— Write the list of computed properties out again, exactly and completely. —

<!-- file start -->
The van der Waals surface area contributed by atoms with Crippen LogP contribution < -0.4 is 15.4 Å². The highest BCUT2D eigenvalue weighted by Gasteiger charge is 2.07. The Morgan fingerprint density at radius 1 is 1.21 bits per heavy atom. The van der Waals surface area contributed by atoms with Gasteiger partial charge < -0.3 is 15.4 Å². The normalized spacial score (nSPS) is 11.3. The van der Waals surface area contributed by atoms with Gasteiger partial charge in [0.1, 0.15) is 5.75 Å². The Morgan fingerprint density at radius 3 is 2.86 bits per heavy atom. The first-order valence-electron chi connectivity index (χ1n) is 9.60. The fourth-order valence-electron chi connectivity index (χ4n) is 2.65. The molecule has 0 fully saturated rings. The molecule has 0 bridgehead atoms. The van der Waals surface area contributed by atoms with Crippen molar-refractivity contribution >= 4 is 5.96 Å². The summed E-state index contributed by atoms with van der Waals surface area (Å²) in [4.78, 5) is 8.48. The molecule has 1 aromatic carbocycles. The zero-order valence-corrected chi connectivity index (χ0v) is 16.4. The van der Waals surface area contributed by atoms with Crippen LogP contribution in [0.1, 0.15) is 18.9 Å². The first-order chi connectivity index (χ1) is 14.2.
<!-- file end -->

The van der Waals surface area contributed by atoms with Crippen LogP contribution < -0.4 is 15.4 Å². The highest BCUT2D eigenvalue weighted by Gasteiger charge is 2.07. The Morgan fingerprint density at radius 1 is 1.21 bits per heavy atom. The van der Waals surface area contributed by atoms with Gasteiger partial charge < -0.3 is 15.4 Å². The normalized spacial score (nSPS) is 11.3. The van der Waals surface area contributed by atoms with Gasteiger partial charge in [0.1, 0.15) is 5.75 Å². The Morgan fingerprint density at radius 3 is 2.86 bits per heavy atom. The first-order valence-electron chi connectivity index (χ1n) is 9.60. The fourth-order valence-electron chi connectivity index (χ4n) is 2.65. The molecule has 0 fully saturated rings. The molecule has 0 bridgehead atoms. The van der Waals surface area contributed by atoms with Crippen molar-refractivity contribution >= 4 is 5.96 Å². The summed E-state index contributed by atoms with van der Waals surface area (Å²) in [4.78, 5) is 8.48. The molecule has 1 aromatic carbocycles. The zero-order valence-corrected chi connectivity index (χ0v) is 16.4. The van der Waals surface area contributed by atoms with Crippen LogP contribution in [0.1, 0.15) is 18.9 Å². The first-order chi connectivity index (χ1) is 14.2.